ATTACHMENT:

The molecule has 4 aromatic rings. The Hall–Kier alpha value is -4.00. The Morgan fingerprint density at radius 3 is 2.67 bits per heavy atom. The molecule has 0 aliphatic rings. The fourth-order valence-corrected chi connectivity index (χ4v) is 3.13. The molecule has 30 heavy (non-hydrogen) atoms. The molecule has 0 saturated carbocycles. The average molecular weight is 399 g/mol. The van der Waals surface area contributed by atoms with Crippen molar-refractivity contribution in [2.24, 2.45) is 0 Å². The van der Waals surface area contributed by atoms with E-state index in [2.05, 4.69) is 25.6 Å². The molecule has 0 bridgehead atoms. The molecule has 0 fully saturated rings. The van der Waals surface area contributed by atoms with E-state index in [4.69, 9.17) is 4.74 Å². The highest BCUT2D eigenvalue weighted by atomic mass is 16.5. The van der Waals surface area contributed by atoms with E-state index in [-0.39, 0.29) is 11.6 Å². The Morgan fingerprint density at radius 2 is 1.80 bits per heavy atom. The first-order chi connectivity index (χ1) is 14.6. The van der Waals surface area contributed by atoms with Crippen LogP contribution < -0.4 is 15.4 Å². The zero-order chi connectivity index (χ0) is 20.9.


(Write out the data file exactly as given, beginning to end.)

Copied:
The molecule has 4 aromatic rings. The Hall–Kier alpha value is -4.00. The Morgan fingerprint density at radius 3 is 2.67 bits per heavy atom. The molecule has 0 aliphatic rings. The fourth-order valence-corrected chi connectivity index (χ4v) is 3.13. The molecule has 30 heavy (non-hydrogen) atoms. The molecule has 0 saturated carbocycles. The average molecular weight is 399 g/mol. The van der Waals surface area contributed by atoms with Crippen molar-refractivity contribution in [2.24, 2.45) is 0 Å². The van der Waals surface area contributed by atoms with E-state index in [2.05, 4.69) is 25.6 Å². The molecule has 0 bridgehead atoms. The molecule has 0 fully saturated rings. The van der Waals surface area contributed by atoms with E-state index in [4.69, 9.17) is 4.74 Å². The highest BCUT2D eigenvalue weighted by atomic mass is 16.5. The van der Waals surface area contributed by atoms with E-state index in [-0.39, 0.29) is 11.6 Å². The Morgan fingerprint density at radius 2 is 1.80 bits per heavy atom. The first-order chi connectivity index (χ1) is 14.6. The van der Waals surface area contributed by atoms with Crippen LogP contribution < -0.4 is 15.4 Å². The zero-order chi connectivity index (χ0) is 20.9.